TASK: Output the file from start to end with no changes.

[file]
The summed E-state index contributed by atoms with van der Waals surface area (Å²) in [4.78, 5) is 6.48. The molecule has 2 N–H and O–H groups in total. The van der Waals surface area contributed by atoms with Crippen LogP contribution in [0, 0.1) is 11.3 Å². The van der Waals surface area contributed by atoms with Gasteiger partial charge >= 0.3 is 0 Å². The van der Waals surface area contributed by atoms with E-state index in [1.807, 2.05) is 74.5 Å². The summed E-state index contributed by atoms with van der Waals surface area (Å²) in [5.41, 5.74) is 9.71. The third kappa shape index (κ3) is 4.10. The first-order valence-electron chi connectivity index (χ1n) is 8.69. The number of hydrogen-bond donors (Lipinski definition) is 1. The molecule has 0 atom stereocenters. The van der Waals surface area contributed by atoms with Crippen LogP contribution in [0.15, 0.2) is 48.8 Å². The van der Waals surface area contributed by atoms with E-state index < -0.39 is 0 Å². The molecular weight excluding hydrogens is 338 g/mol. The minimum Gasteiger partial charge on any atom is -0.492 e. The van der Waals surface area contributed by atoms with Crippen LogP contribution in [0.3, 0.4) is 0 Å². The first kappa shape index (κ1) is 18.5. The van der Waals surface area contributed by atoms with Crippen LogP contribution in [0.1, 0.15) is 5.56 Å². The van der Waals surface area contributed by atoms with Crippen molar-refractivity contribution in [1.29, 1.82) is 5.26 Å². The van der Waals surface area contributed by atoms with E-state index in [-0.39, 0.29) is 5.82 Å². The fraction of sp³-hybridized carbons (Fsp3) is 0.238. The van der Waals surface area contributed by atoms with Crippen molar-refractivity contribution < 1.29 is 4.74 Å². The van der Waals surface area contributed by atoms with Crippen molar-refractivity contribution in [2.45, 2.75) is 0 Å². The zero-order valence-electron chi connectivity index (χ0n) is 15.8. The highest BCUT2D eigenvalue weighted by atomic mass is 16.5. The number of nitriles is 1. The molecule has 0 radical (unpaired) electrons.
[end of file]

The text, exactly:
The summed E-state index contributed by atoms with van der Waals surface area (Å²) in [4.78, 5) is 6.48. The molecule has 2 N–H and O–H groups in total. The van der Waals surface area contributed by atoms with Crippen LogP contribution in [0, 0.1) is 11.3 Å². The van der Waals surface area contributed by atoms with Gasteiger partial charge >= 0.3 is 0 Å². The van der Waals surface area contributed by atoms with E-state index in [1.807, 2.05) is 74.5 Å². The summed E-state index contributed by atoms with van der Waals surface area (Å²) in [5.41, 5.74) is 9.71. The third kappa shape index (κ3) is 4.10. The first-order valence-electron chi connectivity index (χ1n) is 8.69. The number of hydrogen-bond donors (Lipinski definition) is 1. The molecule has 0 atom stereocenters. The van der Waals surface area contributed by atoms with Crippen LogP contribution in [0.15, 0.2) is 48.8 Å². The van der Waals surface area contributed by atoms with E-state index < -0.39 is 0 Å². The molecular weight excluding hydrogens is 338 g/mol. The minimum Gasteiger partial charge on any atom is -0.492 e. The van der Waals surface area contributed by atoms with Crippen LogP contribution in [0.3, 0.4) is 0 Å². The first kappa shape index (κ1) is 18.5. The van der Waals surface area contributed by atoms with Crippen LogP contribution in [0.1, 0.15) is 5.56 Å². The van der Waals surface area contributed by atoms with Crippen molar-refractivity contribution in [1.29, 1.82) is 5.26 Å². The van der Waals surface area contributed by atoms with E-state index in [-0.39, 0.29) is 5.82 Å². The fraction of sp³-hybridized carbons (Fsp3) is 0.238. The van der Waals surface area contributed by atoms with Crippen molar-refractivity contribution < 1.29 is 4.74 Å². The van der Waals surface area contributed by atoms with Crippen molar-refractivity contribution in [2.45, 2.75) is 0 Å². The zero-order valence-electron chi connectivity index (χ0n) is 15.8. The highest BCUT2D eigenvalue weighted by atomic mass is 16.5. The number of nitriles is 1. The molecule has 0 radical (unpaired) electrons.